Salem — Prosecutors from sixteen Oregon counties gathered on May 30 to learn and discuss changing laws and issues around the intersection between mental health and criminal justice. It was the first forum of its kind in the state.
District Attorneys and Deputy District Attorneys from various communities participated in the forum, held at The Oregon Department of Public Safety Standards and Training (DPSST) in Salem.
The topic of mental health and criminal justice has become increasingly important statewide, according to professionals who participated in the forum.
The forum was developed through a partnership among Columbia County District Attorney Jeff Auxier; Marion County District Attorney Paige Clarkson; Marion County Deputy District Attorney Melissa Allison; the Oregon Center on Behavioral Health and Justice Integration (OCBHJI), a division within Greater Oregon Behavioral Health, Inc. (GOBHI); and the Crisis Intervention Team Center of Excellence (CITCOE), a collaboration between OCBHJI and DPSST.
Guest speakers from Klamath Basin Behavioral Health, Washington County Behavioral Health, Northwest Forensic Institute, and the Oregon State Hospital presented and answered questions. Topics included community restoration for people who are not legally fit to participate in their own defense, certified forensic evaluations, and new legislative changes regarding this population.
Prosecutors also shared ideas regarding handling of cases, interpretations of law, and how prosecutors can protect public safety while having a positive impact on those who experience serious mental health concerns — as well as Oregon’s communities at large. Prosecutors from Clackamas, Columbia, Coos, Deschutes, Gilliam, Jackson, Klamath, Lane, Lincoln, Linn, Marion, Multnomah, Polk, Union, Washington, and Yamhill Counties contributed to the forum.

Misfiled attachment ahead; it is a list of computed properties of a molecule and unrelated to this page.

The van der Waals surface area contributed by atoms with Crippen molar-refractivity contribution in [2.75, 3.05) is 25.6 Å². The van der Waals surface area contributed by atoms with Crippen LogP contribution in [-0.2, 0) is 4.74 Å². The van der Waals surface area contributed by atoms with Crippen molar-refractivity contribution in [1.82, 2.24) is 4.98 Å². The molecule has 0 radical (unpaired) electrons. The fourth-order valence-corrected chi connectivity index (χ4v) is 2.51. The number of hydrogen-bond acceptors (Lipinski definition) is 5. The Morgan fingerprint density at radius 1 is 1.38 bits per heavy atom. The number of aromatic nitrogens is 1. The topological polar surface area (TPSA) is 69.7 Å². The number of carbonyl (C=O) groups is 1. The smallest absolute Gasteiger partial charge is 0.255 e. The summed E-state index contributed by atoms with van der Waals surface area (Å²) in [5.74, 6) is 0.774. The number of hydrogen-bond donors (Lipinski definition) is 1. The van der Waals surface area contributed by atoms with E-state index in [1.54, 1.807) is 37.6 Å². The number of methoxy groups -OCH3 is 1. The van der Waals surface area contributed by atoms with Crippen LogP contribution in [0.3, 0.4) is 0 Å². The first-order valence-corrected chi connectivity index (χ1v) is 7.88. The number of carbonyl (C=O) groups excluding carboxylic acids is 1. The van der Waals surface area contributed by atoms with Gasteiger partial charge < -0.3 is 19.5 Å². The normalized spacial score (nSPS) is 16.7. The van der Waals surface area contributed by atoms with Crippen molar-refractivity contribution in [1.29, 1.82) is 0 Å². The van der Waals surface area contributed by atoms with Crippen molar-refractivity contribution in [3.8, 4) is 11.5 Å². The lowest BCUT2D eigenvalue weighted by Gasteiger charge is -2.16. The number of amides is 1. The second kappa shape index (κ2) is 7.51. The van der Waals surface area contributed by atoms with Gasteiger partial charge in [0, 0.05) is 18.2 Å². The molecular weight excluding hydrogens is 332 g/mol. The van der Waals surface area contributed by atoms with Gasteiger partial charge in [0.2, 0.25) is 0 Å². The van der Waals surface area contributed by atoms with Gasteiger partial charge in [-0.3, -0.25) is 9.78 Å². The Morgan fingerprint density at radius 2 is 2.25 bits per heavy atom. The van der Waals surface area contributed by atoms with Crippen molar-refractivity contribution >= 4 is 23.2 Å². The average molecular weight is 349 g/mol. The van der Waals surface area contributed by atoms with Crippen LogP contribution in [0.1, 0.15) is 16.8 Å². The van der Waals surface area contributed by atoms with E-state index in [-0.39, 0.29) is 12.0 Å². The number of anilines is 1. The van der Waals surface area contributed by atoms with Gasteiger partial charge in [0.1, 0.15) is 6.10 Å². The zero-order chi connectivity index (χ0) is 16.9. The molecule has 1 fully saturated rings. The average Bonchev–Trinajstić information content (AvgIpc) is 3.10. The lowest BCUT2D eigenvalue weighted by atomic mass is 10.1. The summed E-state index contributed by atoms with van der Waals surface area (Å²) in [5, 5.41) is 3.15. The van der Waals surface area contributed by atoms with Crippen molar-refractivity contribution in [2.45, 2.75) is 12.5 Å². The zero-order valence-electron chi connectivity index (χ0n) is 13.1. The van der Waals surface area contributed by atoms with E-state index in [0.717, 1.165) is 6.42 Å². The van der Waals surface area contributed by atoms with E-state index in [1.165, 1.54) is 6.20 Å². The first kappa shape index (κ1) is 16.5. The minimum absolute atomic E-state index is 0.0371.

This opportunity for prosecutors to gather, discuss, and learn from one another was the first such event facilitated by OCBHJI, GOBHI, and CITCOE.
Marion County District Attorney Paige Clarkson commented, “As District Attorneys, we have an obligation to be leaders in all areas of public safety. Ensuring that those with behavioral health issues are treated fairly in the criminal justice system is essential for our communities. This forum has been a great way for us to collaborate toward that goal.”
OCBHJI Behavioral Health Justice Manager Chris Thomas added, “The Oregon Center of Behavioral Health and Justice Integration and GOBHI were honored to collaborate with our criminal justice partners to facilitate this forum. The intersection between behavioral health and criminal justice is not just a public safety problem, nor just a behavioral health problem, it is our challenge to meet as partners to promote fairness and engage people in treatment, while supporting public safety and fiscal responsibility. We are thrilled to help facilitate the conversation and promote problem solving.”
Marion County Deputy District Attorney Melissa Allison looked towards future collaboration, stating, “It’s clear that District Attorneys are engaged in this topic and are looking for ways to better address mental illness in the Public Safety system. We are already working to put together our next Forum on Mental Health for 2020.”